Gulf monarchies say they are ready to help counter jihadists

JEDDAH, Saudi Arabia (AFP) - Gulf Arab monarchies said Saturday they were ready to help counter advances by jihadists in Syria and Iraq, after the US called for a global coalition to fight the militants.

But the six-nation Gulf Cooperation Council (GCC) said it was awaiting details from Washington and a visit to the region by US Secretary of State John Kerry to discuss anti-jihadist cooperation.

US President Obama admitted Thursday that he did not yet have a strategy to tackle jihadists from the Islamic State, which has declared a "caliphate" in large swathes of territory it controls in Syria and Iraq.

But Obama said he was developing a broad plan that would involve military, diplomatic and regional efforts to defeat the IS jihadists who have sown terror through crucifixions and gruesome beheadings.

Obama said he would dispatch Kerry to the Middle East to discuss the plan with regional allies, namely in the Sunni-dominated Gulf monarchies.

"We have all heard what President Obama said about a coalition and that he has asked John Kerry to travel to the region to set it up," said Kuwaiti Foreign Minister Sheikh Sabah Khaled Al-Sabah.

"We are waiting for more details to understand what is needed... We are waiting for Kerry," he added after chairing a GCC meeting in the Saudi city of Jeddah.

A GCC statement said Gulf monarchies are ready to act "against terrorist threats that face the region and the world".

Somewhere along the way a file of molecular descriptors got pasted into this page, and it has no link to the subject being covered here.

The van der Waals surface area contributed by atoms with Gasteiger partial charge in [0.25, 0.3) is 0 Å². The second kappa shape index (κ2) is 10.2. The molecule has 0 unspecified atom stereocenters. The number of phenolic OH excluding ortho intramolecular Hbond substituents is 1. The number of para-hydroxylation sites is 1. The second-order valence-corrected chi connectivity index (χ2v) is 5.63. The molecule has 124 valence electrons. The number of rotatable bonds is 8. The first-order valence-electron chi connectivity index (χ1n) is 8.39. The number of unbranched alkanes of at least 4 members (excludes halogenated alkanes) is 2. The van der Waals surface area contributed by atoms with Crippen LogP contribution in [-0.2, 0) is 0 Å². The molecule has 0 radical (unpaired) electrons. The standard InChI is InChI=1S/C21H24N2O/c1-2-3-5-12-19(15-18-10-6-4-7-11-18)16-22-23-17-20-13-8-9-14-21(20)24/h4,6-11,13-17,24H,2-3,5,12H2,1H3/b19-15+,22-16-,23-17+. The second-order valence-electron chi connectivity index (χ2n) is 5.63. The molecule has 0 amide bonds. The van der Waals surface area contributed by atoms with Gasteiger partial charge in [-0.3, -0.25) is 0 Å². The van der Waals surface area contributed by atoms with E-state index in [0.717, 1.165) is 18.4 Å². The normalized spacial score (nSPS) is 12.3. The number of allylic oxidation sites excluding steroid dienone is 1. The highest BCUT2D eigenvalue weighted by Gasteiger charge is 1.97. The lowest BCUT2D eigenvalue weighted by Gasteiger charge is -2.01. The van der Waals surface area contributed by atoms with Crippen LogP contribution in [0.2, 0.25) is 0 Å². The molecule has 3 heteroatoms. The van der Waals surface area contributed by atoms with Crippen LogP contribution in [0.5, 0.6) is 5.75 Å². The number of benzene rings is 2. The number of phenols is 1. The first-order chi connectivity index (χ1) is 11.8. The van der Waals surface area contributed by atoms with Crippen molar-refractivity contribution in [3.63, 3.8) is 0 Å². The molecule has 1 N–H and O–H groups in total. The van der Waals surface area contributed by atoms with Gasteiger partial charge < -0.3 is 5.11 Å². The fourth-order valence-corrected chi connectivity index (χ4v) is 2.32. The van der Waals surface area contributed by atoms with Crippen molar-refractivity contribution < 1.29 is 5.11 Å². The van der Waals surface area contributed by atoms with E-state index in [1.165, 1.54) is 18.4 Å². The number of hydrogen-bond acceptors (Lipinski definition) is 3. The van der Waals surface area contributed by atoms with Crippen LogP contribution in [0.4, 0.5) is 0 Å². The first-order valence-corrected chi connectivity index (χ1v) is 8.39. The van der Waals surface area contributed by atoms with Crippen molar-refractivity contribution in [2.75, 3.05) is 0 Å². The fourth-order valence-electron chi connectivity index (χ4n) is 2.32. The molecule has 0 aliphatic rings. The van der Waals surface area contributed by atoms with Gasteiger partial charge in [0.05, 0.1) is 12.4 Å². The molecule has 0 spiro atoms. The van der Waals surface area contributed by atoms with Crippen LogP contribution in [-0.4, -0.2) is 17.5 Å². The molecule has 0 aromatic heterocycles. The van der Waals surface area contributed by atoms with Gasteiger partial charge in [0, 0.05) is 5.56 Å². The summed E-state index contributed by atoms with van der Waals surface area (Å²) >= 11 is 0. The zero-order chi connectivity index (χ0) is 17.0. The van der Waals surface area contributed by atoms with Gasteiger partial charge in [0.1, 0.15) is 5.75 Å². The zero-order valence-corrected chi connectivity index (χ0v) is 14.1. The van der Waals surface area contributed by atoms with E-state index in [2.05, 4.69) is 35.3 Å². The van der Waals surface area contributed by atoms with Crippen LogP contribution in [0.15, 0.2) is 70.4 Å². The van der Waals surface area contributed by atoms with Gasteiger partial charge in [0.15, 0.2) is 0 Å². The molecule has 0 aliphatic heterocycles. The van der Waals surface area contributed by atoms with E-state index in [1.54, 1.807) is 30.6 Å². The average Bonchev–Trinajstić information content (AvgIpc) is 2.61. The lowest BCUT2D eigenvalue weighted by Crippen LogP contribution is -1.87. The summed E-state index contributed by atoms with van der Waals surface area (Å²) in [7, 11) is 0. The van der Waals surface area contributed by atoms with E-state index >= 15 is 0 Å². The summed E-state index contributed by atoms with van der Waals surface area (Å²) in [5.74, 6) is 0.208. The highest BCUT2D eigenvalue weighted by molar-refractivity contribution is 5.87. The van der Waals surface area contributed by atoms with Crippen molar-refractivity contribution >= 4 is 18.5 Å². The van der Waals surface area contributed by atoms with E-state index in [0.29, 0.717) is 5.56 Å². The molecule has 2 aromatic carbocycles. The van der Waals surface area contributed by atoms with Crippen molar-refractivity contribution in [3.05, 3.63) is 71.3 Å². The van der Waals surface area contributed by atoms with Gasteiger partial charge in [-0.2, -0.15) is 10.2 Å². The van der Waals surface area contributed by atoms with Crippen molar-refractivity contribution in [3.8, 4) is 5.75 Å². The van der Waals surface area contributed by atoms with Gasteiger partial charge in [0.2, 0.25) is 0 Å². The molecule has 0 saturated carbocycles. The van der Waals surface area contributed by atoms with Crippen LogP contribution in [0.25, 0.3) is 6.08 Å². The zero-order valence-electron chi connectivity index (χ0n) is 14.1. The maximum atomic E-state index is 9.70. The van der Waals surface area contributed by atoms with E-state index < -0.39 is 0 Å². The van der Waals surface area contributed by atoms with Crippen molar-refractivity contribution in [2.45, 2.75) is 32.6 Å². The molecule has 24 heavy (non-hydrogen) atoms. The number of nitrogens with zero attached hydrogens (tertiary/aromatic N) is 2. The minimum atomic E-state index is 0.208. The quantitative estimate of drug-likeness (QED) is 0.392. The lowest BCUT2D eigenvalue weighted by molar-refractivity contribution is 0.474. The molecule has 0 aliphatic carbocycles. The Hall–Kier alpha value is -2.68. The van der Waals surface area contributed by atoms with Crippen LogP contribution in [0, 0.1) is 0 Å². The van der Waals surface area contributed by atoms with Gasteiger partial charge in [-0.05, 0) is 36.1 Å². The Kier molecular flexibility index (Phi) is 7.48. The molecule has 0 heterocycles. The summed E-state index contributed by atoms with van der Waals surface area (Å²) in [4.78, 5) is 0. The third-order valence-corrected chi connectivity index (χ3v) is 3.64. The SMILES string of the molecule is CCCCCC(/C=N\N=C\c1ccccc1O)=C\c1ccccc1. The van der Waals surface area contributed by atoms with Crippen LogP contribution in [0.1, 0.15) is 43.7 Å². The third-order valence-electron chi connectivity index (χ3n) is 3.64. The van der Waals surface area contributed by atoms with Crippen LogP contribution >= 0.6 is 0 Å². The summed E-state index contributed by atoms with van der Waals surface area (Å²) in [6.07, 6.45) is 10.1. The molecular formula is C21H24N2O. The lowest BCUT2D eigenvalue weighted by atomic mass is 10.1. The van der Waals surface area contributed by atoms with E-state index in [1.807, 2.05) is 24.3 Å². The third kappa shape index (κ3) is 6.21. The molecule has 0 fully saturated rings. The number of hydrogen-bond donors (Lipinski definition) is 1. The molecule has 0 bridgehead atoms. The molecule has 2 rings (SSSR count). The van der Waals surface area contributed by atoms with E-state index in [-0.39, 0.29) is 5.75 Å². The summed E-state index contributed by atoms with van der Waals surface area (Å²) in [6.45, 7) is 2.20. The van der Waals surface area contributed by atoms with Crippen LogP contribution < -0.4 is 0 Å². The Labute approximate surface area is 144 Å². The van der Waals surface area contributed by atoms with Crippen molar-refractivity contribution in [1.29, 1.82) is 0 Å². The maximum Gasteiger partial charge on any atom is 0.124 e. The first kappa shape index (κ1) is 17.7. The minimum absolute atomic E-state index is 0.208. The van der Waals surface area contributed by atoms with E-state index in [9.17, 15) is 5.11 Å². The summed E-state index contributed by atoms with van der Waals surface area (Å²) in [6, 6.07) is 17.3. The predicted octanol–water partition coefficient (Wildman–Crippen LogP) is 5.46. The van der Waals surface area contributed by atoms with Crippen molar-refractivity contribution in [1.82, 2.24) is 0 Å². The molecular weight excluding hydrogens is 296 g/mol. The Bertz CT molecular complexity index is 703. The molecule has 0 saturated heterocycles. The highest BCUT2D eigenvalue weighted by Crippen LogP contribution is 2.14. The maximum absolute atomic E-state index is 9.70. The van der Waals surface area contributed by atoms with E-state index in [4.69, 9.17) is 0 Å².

The foreign ministers of Bahrain, Kuwait, Oman, Qatar, Saudi Arabia and the United Arab Emirates - the six GCC states - also pledged a readiness to fight "terrorist ideology which is contrary to Islam".

"We denounce vehemently the practices of those who use Islam as a pretext to kill and displace en masse Iraqis and Syrians," Sabah said.

He added that the GCC supports a UN Security Council resolution earlier this month aimed at weakening the jihadists.

The mid-August resolution called "on all member states to take national measures to suppress the flow of foreign terrorist fighters", and threatens sanctions against anyone involved in their recruitment.

Kerry, in an op-ed published Friday in the New York Times, said Washington would submit a plan to deal with the jihadists at the Security Council in September.

"What's needed to confront its nihilistic vision and genocidal agenda is a global coalition using political, humanitarian, economic, law enforcement and intelligence tools to support military force," he said.

There is growing alarm that IS jihadists, who this month beheaded US journalist James Foley in Syria, are preparing to carry out attacks in the West.

Saudi King Abdullah underscored the threat posed by jihadists unless there is "rapid" action, in remarks quoted Saturday by Arab media.

"Terrorism knows no border and its danger could affect several countries outside the Middle East," Abdullah was quoted as telling ambassadors, including the US envoy.

"If we ignore them, I am sure they will reach Europe in a month and America in another month," he warned.

Meanwhile the Kuwaiti foreign minister said in Jeddah that the Gulf monarchies have resolved a six-month spat with GCC partner Qatar, which they had accused of supporting the Muslim Brotherhood.

Sabah said differences were settled because unity was needed to face the common threat posed by the radical Sunni IS jihadists.

Relations between Qatar and Saudi Arabia, the UAE and Bahrain sank to a new low in March when the three governments withdrew their ambassadors from Doha, accusing it of meddling in their affairs and supporting the Brotherhood.

Sabah said the ambassadors could return to their posts "at any time", without giving a specific date.

His Omani counterpart, Yussef bin Alawi bin Abdullah, earlier told reporters: "The crisis in the Gulf has been resolved."